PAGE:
BASCOMB: And so the concern is literally that rising seas will just come and tear away the landfills and you'll have just garbage emptying out into estuaries, marshes and ultimately the ocean.
LINDORFF: That's right. And the thing about that is you know, remember that these these wetlands are where about 70% of the sea life in the open ocean have part of their reproductive cycle. You know, either whether it's laying eggs or mating up river or having their young, all of these creatures that ecology depends on have to have some kind of pollution-free wetlands or river estuaries for their breeding cycle.
BASCOMB: Well, that's the thing. I mean, when a lot of these landfills were built, I mean, as you said, you know, wetlands were just, you can't farm there, you can't build there, you might as well put your garbage there. But now of course, we know that they're tremendously important ecosystems, as well as protecting from storm surge and, and rising seas. That's kind of adding insult to injury, in a way.
LINDORFF: Yeah, they also are actually, I had in the article some research that showed that wetlands also are major absorbers of CO2. So if you kill off the plant life in them that does that job, you've also worsened global warming, and increased the speed of sea rise.
BASCOMB: And what about saltwater intrusion in these landfills? Does saltwater interact with the material in there in a different way than rainwater would?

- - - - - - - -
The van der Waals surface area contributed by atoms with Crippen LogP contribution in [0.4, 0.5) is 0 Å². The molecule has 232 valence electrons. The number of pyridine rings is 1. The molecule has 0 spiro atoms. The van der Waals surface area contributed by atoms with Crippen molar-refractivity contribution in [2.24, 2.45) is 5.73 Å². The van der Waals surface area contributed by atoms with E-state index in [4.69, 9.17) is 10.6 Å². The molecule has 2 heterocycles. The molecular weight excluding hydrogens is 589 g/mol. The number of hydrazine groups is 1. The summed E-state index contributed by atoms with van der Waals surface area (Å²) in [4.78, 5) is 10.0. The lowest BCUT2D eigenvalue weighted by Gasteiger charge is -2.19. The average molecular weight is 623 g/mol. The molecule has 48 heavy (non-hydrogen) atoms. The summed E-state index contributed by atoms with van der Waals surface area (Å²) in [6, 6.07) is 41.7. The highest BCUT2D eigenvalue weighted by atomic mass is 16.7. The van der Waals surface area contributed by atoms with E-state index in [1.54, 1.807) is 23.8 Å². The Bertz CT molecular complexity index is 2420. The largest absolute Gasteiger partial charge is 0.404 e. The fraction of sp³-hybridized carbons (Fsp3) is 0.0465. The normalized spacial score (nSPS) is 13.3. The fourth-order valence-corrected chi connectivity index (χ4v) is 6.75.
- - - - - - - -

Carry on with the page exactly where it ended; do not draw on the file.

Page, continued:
LINDORFF: Absolutely, when they say that, you know, these poly plastic liners that they put, sometimes in a newer facility, they say the bottom has a poly plastic liner. And then also they put a poly plastic liner on top when they close a part of a operating dump. And then they cover it with maybe, you know, five or six feet of earth. Those plastic liners are much more vulnerable when they're in saltwater.
BASCOMB: And from what I understand, you know, with these landfills, we're not just talking about solid waste here, you know, plastic cups and diapers and things which are bad enough, but there are also a lot of chemicals and even some nuclear waste that could escape. Can you tell us more about that?
LINDORFF: Here's the other thing, is most of these dumps are pre-1980. I mean, the vast majority of them are pre-1980. We don't know what's in those because there were no regulations whatsoever before 1980 on what could go into a dump. So what you have is a situation where, at a time when the US used to have a lot more manufacturing on chemical industries and things like that they were dumping their waste, their transition chemicals and so on into the local landfill. It was the cheapest place to put it. Even the Manhattan -- they found Manhattan Project waste in one of the New Jersey landfills in the wetlands and had to try to dig it all up and they still haven't succeeded. So that dump, which is closed, called the Edgeboro Landfill, it's got nuclear waste in the bottom of it. This, all of these possibilities, heavy metals, you know, dioxins, everything that's used in manufacturing can be in these dumps, and they aren't lined.